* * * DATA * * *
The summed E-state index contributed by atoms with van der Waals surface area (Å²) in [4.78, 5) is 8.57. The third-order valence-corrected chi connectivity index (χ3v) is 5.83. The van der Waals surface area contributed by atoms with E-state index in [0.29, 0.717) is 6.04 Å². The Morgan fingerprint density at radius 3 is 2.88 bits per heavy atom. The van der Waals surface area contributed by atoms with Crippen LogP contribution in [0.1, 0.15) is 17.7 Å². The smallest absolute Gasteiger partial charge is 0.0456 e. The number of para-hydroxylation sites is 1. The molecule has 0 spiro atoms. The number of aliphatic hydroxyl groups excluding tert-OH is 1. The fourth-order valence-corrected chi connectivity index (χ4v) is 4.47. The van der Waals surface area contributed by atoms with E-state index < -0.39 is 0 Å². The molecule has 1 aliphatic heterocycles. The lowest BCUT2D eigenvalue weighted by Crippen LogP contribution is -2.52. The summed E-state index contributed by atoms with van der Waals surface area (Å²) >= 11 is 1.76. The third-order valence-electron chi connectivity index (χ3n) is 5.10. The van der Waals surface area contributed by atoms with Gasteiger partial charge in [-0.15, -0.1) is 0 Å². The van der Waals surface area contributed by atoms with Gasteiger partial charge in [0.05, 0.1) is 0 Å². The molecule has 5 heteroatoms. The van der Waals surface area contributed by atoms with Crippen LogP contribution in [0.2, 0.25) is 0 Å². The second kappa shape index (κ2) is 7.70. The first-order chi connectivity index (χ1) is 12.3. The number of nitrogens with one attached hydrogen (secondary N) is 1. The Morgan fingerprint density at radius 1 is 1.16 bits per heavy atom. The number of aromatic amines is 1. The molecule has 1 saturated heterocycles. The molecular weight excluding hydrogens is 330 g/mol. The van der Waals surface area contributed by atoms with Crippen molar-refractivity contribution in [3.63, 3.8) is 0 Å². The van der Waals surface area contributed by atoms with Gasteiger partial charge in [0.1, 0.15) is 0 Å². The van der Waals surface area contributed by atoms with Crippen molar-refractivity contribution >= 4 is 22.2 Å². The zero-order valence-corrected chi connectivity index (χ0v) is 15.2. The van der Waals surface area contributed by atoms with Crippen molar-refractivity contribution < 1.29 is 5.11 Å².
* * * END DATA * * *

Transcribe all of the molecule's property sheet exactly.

The summed E-state index contributed by atoms with van der Waals surface area (Å²) in [4.78, 5) is 8.57. The third-order valence-corrected chi connectivity index (χ3v) is 5.83. The van der Waals surface area contributed by atoms with E-state index in [0.29, 0.717) is 6.04 Å². The Morgan fingerprint density at radius 3 is 2.88 bits per heavy atom. The van der Waals surface area contributed by atoms with Crippen LogP contribution in [0.1, 0.15) is 17.7 Å². The smallest absolute Gasteiger partial charge is 0.0456 e. The number of para-hydroxylation sites is 1. The molecule has 0 spiro atoms. The number of aliphatic hydroxyl groups excluding tert-OH is 1. The fourth-order valence-corrected chi connectivity index (χ4v) is 4.47. The van der Waals surface area contributed by atoms with E-state index < -0.39 is 0 Å². The molecule has 1 aliphatic heterocycles. The lowest BCUT2D eigenvalue weighted by Crippen LogP contribution is -2.52. The summed E-state index contributed by atoms with van der Waals surface area (Å²) >= 11 is 1.76. The third-order valence-electron chi connectivity index (χ3n) is 5.10. The van der Waals surface area contributed by atoms with Gasteiger partial charge in [-0.15, -0.1) is 0 Å². The van der Waals surface area contributed by atoms with Gasteiger partial charge in [0.05, 0.1) is 0 Å². The molecule has 5 heteroatoms. The van der Waals surface area contributed by atoms with Crippen LogP contribution in [0.2, 0.25) is 0 Å². The second kappa shape index (κ2) is 7.70. The first-order chi connectivity index (χ1) is 12.3. The number of nitrogens with one attached hydrogen (secondary N) is 1. The Morgan fingerprint density at radius 1 is 1.16 bits per heavy atom. The number of aromatic amines is 1. The molecule has 1 saturated heterocycles. The molecular weight excluding hydrogens is 330 g/mol. The van der Waals surface area contributed by atoms with Crippen molar-refractivity contribution in [3.63, 3.8) is 0 Å². The van der Waals surface area contributed by atoms with Gasteiger partial charge in [0.1, 0.15) is 0 Å². The van der Waals surface area contributed by atoms with Crippen molar-refractivity contribution >= 4 is 22.2 Å². The zero-order valence-corrected chi connectivity index (χ0v) is 15.2. The van der Waals surface area contributed by atoms with Crippen molar-refractivity contribution < 1.29 is 5.11 Å².